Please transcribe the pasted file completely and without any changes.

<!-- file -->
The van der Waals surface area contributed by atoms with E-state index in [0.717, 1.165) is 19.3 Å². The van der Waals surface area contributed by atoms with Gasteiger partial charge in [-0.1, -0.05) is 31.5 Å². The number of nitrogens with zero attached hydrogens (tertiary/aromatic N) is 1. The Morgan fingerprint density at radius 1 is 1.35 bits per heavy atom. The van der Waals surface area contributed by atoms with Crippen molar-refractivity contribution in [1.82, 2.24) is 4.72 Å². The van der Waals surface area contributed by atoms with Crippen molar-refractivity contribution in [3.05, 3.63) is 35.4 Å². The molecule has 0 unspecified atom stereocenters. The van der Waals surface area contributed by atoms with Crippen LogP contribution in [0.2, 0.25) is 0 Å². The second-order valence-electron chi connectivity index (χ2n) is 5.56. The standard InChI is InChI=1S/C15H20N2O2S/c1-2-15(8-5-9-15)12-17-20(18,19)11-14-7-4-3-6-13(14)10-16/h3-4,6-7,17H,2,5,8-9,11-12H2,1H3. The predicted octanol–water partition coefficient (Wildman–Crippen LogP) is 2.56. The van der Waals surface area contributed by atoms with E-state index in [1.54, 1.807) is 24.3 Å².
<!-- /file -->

The van der Waals surface area contributed by atoms with E-state index in [0.717, 1.165) is 19.3 Å². The van der Waals surface area contributed by atoms with Gasteiger partial charge in [-0.1, -0.05) is 31.5 Å². The number of nitrogens with zero attached hydrogens (tertiary/aromatic N) is 1. The Morgan fingerprint density at radius 1 is 1.35 bits per heavy atom. The van der Waals surface area contributed by atoms with Crippen molar-refractivity contribution in [1.82, 2.24) is 4.72 Å². The van der Waals surface area contributed by atoms with Crippen molar-refractivity contribution in [3.05, 3.63) is 35.4 Å². The molecule has 0 unspecified atom stereocenters. The van der Waals surface area contributed by atoms with Crippen LogP contribution in [0.2, 0.25) is 0 Å². The second-order valence-electron chi connectivity index (χ2n) is 5.56. The standard InChI is InChI=1S/C15H20N2O2S/c1-2-15(8-5-9-15)12-17-20(18,19)11-14-7-4-3-6-13(14)10-16/h3-4,6-7,17H,2,5,8-9,11-12H2,1H3. The predicted octanol–water partition coefficient (Wildman–Crippen LogP) is 2.56. The van der Waals surface area contributed by atoms with E-state index in [1.54, 1.807) is 24.3 Å².